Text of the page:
Nearly unlimited potential. It has almost limitless potential because open source is the subject of constant attention, scrutiny, and ongoing tinkering. Any developer, including the project leads, corporate teams, and amateur solo developers, can tweak the backend, redesign elements, or even rebuild the entire platform from scratch. As a result, any platform could eventually transform into something much, much better.
Mutual transparency. Open source provides mutual transparency. The code for the software is readily available and can be reviewed by anyone at any time. New improvements and changes can be similarly reviewed (if the contributors are willing to share them). This open transparency makes it easy to find flaws, bugs, and other issues – and can give you the certainty that the product you’re using is everything you need it to be.
Community support. Open-source projects also tend to attract significant community support. Popular open source apps typically have entire communities of passionate developers who want to keep the project alive and continue improving it at the same time. If you run into an issue or if you have a question about how the app works or a potential problem you’ve found, you can likely post on a forum and get an answer from an experienced developer who has worked on this in the past.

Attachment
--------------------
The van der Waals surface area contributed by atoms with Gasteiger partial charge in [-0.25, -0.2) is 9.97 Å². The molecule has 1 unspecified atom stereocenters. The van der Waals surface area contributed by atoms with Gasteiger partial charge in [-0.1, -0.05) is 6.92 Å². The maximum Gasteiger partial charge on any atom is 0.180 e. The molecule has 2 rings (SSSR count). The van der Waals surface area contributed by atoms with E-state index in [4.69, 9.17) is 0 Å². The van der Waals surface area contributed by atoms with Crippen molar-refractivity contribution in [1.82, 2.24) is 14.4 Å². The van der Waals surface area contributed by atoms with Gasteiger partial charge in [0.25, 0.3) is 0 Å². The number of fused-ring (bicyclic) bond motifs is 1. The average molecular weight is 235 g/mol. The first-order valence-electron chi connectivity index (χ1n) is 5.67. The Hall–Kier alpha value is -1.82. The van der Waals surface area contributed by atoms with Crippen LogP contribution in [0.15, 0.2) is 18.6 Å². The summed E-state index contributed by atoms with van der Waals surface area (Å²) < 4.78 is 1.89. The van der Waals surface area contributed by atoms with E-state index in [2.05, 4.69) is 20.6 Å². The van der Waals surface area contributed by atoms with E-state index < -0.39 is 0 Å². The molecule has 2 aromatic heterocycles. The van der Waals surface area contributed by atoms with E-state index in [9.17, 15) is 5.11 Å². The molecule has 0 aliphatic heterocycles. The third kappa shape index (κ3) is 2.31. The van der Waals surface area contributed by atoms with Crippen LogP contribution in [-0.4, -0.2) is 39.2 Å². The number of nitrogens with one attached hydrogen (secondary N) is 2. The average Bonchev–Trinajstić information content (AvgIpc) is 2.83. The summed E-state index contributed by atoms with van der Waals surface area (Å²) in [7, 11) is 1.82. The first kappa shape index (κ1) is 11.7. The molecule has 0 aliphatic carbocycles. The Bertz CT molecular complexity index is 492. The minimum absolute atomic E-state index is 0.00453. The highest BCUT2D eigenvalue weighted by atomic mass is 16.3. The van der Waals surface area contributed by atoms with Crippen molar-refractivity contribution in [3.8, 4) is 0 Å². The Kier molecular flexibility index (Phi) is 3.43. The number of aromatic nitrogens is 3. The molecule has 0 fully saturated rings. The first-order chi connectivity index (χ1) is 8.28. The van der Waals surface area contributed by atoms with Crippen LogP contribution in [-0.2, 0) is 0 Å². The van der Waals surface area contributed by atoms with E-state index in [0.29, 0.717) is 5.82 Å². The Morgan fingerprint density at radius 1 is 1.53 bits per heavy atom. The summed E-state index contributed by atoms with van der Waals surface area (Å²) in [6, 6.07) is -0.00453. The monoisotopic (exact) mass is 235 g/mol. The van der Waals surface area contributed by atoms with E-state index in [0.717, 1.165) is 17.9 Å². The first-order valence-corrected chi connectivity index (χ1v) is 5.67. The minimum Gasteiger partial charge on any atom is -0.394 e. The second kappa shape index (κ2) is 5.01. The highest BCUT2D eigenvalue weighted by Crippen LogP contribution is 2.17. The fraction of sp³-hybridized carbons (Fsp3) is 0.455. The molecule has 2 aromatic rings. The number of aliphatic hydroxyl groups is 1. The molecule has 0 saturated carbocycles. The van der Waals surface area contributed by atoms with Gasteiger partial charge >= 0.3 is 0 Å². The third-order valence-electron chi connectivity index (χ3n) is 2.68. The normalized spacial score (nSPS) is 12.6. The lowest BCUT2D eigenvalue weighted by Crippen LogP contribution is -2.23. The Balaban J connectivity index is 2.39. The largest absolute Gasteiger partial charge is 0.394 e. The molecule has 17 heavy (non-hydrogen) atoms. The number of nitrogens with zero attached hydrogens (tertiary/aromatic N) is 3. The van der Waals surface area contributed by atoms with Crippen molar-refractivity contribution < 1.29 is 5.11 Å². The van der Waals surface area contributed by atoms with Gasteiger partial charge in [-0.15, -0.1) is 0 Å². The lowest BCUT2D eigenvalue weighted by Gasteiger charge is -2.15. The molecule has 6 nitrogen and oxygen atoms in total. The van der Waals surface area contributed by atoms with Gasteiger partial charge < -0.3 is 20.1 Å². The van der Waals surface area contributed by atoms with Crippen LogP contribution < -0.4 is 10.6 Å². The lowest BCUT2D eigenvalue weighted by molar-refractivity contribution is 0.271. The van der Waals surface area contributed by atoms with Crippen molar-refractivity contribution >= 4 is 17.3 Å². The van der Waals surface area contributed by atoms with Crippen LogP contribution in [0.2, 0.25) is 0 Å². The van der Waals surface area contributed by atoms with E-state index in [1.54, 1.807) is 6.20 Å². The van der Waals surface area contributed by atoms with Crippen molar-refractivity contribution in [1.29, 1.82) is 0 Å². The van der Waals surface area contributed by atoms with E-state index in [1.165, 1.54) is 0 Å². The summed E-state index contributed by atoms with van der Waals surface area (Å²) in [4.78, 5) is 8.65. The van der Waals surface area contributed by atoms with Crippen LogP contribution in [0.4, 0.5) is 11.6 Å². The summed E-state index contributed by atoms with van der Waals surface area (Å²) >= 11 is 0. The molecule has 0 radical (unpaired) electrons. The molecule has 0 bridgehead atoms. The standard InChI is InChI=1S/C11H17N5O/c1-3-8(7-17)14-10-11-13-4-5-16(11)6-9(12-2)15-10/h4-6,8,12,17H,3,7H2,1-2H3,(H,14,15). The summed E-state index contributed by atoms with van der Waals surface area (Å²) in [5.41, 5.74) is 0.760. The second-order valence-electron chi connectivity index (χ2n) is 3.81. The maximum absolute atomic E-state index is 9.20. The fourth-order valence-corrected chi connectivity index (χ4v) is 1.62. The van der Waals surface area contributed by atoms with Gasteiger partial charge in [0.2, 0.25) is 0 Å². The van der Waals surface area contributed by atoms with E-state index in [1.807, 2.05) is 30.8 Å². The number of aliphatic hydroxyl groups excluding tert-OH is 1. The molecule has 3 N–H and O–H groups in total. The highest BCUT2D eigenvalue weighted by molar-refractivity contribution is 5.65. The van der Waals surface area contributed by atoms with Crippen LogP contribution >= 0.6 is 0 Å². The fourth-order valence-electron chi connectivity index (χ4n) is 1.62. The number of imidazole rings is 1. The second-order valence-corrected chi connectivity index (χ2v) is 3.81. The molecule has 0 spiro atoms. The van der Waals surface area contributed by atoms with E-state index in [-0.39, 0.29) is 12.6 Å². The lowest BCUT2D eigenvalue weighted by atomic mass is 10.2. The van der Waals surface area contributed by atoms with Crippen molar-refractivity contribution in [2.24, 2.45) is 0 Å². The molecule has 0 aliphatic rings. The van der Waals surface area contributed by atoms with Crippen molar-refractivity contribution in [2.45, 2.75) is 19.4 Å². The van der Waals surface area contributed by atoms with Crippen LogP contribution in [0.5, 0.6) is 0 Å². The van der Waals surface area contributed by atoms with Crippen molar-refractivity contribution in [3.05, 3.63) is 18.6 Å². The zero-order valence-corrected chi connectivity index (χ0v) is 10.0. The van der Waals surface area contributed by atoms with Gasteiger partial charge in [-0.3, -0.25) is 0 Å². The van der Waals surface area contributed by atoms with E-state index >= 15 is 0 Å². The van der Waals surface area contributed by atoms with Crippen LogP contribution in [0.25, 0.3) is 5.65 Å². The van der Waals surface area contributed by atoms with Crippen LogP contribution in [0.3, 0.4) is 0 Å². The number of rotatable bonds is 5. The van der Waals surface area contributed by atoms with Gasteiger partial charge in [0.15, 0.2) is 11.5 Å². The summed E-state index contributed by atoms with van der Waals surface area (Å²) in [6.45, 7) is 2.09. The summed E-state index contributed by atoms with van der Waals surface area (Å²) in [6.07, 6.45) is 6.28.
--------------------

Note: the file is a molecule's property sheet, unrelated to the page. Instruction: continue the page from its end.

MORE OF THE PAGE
Ongoing advancement. Because there’s always a thriving community of people contributing to the project, open-source apps often experience continuing advancement. The bugs are fixed, issues are resolved, and the core functionality grows to become more robust. If you’re using the software and updating it as necessary, you’ll get to enjoy all the new benefits as they become available.